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11
Mar 2020
Keeping police officers healthy during coronavirus is essential. Here is what LAPD is doing
The LAPD issued a list of new guidelines for dealing with the coronavirus.(Brian van der Brug / Los Angeles Times)
Richard Winton

One of the biggest concerns as coronavirus spreads is the impact it could have on first responders, potentially reducing the number of officials able to handle emergency service.

The Los Angeles Police Department, along with other law enforcement agencies, is already working to help prevent its officers from getting sick though a series of new guidelines and procedures.

Los Angeles Police Asst. Chief Horace Frank said all patrol officers and officers likely to come into contact have been issued a kit consisting of multiple sets of gloves, a bacteria protection mask and goggles.

Officers are directed to use all three items when during a response or public contact they learn of a possible individual with the virus.

The department has already backordered 100,000 extra masks, but the officers will not wear masks as a routine matter.

Among the LAPD guidelines:

• Thoroughly cleaning and disinfecting work stations, vehicles, and surroundings.

• Maintaining good health, getting enough rest, maintaining a moderate exercise program, eating healthfully, avoiding tobacco use, etc.

• Keeping current on vaccinations.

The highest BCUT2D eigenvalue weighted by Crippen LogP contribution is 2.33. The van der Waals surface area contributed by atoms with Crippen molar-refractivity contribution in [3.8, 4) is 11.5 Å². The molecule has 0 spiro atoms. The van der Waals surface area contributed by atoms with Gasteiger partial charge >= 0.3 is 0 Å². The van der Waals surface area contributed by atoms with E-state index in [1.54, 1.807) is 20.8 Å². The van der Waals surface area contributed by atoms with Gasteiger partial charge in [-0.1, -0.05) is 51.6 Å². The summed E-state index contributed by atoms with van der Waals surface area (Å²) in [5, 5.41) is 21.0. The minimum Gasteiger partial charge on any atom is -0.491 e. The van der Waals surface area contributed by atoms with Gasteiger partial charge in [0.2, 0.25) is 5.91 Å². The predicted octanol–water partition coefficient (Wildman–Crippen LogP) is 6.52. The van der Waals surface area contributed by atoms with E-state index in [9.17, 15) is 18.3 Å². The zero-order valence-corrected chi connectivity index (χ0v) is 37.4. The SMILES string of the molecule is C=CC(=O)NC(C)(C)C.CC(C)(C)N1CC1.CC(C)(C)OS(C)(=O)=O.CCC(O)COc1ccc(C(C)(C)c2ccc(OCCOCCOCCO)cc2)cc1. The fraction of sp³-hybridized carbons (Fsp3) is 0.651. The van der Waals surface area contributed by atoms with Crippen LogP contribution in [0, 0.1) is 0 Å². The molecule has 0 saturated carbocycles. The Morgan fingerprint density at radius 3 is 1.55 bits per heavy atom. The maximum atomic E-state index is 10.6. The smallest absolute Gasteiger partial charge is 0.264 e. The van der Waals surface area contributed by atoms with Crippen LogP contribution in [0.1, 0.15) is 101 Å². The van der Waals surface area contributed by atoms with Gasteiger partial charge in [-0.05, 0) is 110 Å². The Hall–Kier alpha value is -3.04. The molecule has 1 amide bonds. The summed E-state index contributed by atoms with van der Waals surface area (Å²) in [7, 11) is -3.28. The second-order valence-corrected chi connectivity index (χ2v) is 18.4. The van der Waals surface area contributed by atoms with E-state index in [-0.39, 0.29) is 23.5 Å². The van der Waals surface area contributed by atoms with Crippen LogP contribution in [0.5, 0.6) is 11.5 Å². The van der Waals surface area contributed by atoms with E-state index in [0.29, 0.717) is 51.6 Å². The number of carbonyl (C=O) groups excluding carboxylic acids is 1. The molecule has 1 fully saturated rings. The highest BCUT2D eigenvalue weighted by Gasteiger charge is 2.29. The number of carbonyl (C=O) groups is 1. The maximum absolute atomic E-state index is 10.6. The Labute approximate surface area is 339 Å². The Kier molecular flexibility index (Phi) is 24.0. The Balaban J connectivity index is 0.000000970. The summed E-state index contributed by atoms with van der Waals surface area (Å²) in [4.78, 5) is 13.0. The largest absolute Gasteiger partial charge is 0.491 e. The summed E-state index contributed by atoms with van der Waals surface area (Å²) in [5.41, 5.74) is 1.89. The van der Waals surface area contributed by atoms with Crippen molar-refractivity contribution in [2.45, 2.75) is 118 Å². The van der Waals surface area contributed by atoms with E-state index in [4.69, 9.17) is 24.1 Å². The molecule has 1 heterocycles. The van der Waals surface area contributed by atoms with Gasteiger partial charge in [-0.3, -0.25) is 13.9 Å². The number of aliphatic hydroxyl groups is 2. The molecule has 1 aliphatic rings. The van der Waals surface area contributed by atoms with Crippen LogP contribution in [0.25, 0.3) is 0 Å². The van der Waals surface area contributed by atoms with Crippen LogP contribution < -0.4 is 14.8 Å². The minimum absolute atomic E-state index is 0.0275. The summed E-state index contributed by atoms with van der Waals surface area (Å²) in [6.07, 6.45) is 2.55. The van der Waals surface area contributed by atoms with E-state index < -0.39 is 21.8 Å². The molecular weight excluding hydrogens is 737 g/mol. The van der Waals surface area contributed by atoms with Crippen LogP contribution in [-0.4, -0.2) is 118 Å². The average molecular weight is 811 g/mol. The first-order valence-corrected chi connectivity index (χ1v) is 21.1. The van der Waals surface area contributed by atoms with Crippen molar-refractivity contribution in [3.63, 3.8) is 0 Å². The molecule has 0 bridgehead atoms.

• Staying home when sick, and respectfully requesting that others do the same.

• When interacting with a member of the public exhibiting upper respiratory symptoms (sneezing, coughing), provide them a surgical mask if one is available, or stand six feet away.

• Wearing proper Personal Protective Equipment (PPE). In the case of interacting with members of the public suspected of having COVID-19, that equipment could incude masks, safety googles, face fields, nitrile gloves.

“When contacting a member of the public exhibiting respiratory symptoms (sneezing and coughing), thought should be given to the necessity of making contact versus risk of possible exposure,” the guidelines say. “If time permits and contact is necessary, PPE should be worn. If there is no need to approach within six feet, it is generally safe to remain outside of six feet without PPE. Finally, if a suspect exhibiting symptoms is in custody and must be transported in a police vehicle, PPE should be worn.”

The LAPD, like most employers, also has advised employees who are ill to stay home.

“Chief [Michel] Moore is always concerned about protecting the health of officers. We have been working with the Los Angeles Police Protective League to come up with a plan to provide proper protection and assist to our officers as they go about their duties,” Frank said.

Gov. Gavin Newsom said Tuesday that California has 157 confirmed cases of COVID-19 and that thousands of residents may have come into contact with the disease. The United States has surpassed 1,000 coronavirus cases, with most in Washingon state, New York and California.

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